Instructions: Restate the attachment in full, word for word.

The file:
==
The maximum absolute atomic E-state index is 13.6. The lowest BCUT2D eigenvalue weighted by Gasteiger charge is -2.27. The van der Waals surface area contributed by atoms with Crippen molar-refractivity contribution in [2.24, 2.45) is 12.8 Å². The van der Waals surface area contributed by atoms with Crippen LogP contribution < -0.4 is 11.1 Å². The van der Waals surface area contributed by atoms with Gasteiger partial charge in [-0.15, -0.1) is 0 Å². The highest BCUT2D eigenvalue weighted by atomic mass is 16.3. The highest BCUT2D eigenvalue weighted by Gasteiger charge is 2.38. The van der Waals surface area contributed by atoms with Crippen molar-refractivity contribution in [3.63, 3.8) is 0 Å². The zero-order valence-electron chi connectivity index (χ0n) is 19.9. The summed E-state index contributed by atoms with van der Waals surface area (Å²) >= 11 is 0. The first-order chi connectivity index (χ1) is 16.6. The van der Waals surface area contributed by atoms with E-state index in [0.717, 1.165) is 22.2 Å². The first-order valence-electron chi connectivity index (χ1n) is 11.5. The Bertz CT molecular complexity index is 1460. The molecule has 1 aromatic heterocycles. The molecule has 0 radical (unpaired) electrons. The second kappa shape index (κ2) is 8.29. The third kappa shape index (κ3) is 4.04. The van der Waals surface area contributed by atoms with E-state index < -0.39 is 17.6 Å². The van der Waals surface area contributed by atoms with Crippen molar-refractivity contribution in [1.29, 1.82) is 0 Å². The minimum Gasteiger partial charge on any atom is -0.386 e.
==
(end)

The maximum absolute atomic E-state index is 13.6. The lowest BCUT2D eigenvalue weighted by Gasteiger charge is -2.27. The van der Waals surface area contributed by atoms with Crippen molar-refractivity contribution in [2.24, 2.45) is 12.8 Å². The van der Waals surface area contributed by atoms with Crippen LogP contribution < -0.4 is 11.1 Å². The van der Waals surface area contributed by atoms with Gasteiger partial charge in [-0.15, -0.1) is 0 Å². The highest BCUT2D eigenvalue weighted by atomic mass is 16.3. The highest BCUT2D eigenvalue weighted by Gasteiger charge is 2.38. The van der Waals surface area contributed by atoms with Crippen molar-refractivity contribution in [3.63, 3.8) is 0 Å². The zero-order valence-electron chi connectivity index (χ0n) is 19.9. The summed E-state index contributed by atoms with van der Waals surface area (Å²) >= 11 is 0. The first-order chi connectivity index (χ1) is 16.6. The van der Waals surface area contributed by atoms with E-state index in [0.717, 1.165) is 22.2 Å². The first-order valence-electron chi connectivity index (χ1n) is 11.5. The Bertz CT molecular complexity index is 1460. The molecule has 1 aromatic heterocycles. The molecule has 0 radical (unpaired) electrons. The second kappa shape index (κ2) is 8.29. The third kappa shape index (κ3) is 4.04. The van der Waals surface area contributed by atoms with E-state index < -0.39 is 17.6 Å². The van der Waals surface area contributed by atoms with Crippen molar-refractivity contribution in [1.29, 1.82) is 0 Å². The minimum Gasteiger partial charge on any atom is -0.386 e.